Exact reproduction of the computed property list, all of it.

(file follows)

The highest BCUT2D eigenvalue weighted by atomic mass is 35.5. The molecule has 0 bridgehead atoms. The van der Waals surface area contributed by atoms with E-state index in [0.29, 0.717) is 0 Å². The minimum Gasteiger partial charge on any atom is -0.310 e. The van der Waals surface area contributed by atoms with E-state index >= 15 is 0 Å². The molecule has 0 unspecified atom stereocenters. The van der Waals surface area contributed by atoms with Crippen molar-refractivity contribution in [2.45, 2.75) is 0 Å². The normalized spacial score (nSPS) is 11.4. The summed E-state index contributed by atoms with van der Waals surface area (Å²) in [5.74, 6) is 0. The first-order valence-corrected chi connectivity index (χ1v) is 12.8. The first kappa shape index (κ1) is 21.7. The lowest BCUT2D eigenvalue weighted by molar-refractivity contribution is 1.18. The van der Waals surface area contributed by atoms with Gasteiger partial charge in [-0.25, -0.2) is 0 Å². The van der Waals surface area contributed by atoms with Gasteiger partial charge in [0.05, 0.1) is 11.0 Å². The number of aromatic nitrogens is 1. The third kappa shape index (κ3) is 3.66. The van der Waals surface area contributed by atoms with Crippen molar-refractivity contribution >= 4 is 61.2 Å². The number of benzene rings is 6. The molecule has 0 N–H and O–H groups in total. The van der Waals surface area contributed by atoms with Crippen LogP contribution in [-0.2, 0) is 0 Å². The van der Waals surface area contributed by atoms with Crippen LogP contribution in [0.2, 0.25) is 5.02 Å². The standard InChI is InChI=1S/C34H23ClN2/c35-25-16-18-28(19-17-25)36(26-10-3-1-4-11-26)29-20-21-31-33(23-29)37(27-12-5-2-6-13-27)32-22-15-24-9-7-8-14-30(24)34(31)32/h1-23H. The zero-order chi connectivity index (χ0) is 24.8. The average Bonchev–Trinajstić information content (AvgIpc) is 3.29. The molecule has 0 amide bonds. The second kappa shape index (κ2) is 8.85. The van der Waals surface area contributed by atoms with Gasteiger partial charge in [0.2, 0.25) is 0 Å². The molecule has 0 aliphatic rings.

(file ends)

The highest BCUT2D eigenvalue weighted by atomic mass is 35.5. The molecule has 0 bridgehead atoms. The van der Waals surface area contributed by atoms with E-state index in [0.29, 0.717) is 0 Å². The minimum Gasteiger partial charge on any atom is -0.310 e. The van der Waals surface area contributed by atoms with E-state index >= 15 is 0 Å². The molecule has 0 unspecified atom stereocenters. The van der Waals surface area contributed by atoms with Crippen molar-refractivity contribution in [2.45, 2.75) is 0 Å². The normalized spacial score (nSPS) is 11.4. The summed E-state index contributed by atoms with van der Waals surface area (Å²) in [5.74, 6) is 0. The first-order valence-corrected chi connectivity index (χ1v) is 12.8. The first kappa shape index (κ1) is 21.7. The lowest BCUT2D eigenvalue weighted by molar-refractivity contribution is 1.18. The van der Waals surface area contributed by atoms with Gasteiger partial charge in [-0.25, -0.2) is 0 Å². The van der Waals surface area contributed by atoms with Gasteiger partial charge in [0.05, 0.1) is 11.0 Å². The number of aromatic nitrogens is 1. The third kappa shape index (κ3) is 3.66. The van der Waals surface area contributed by atoms with Crippen molar-refractivity contribution >= 4 is 61.2 Å². The number of benzene rings is 6. The molecule has 0 N–H and O–H groups in total. The van der Waals surface area contributed by atoms with Crippen LogP contribution in [-0.2, 0) is 0 Å². The van der Waals surface area contributed by atoms with Crippen LogP contribution in [0.2, 0.25) is 5.02 Å². The standard InChI is InChI=1S/C34H23ClN2/c35-25-16-18-28(19-17-25)36(26-10-3-1-4-11-26)29-20-21-31-33(23-29)37(27-12-5-2-6-13-27)32-22-15-24-9-7-8-14-30(24)34(31)32/h1-23H. The zero-order chi connectivity index (χ0) is 24.8. The average Bonchev–Trinajstić information content (AvgIpc) is 3.29. The molecule has 0 amide bonds. The second kappa shape index (κ2) is 8.85. The van der Waals surface area contributed by atoms with Gasteiger partial charge in [0.2, 0.25) is 0 Å². The molecule has 0 aliphatic rings.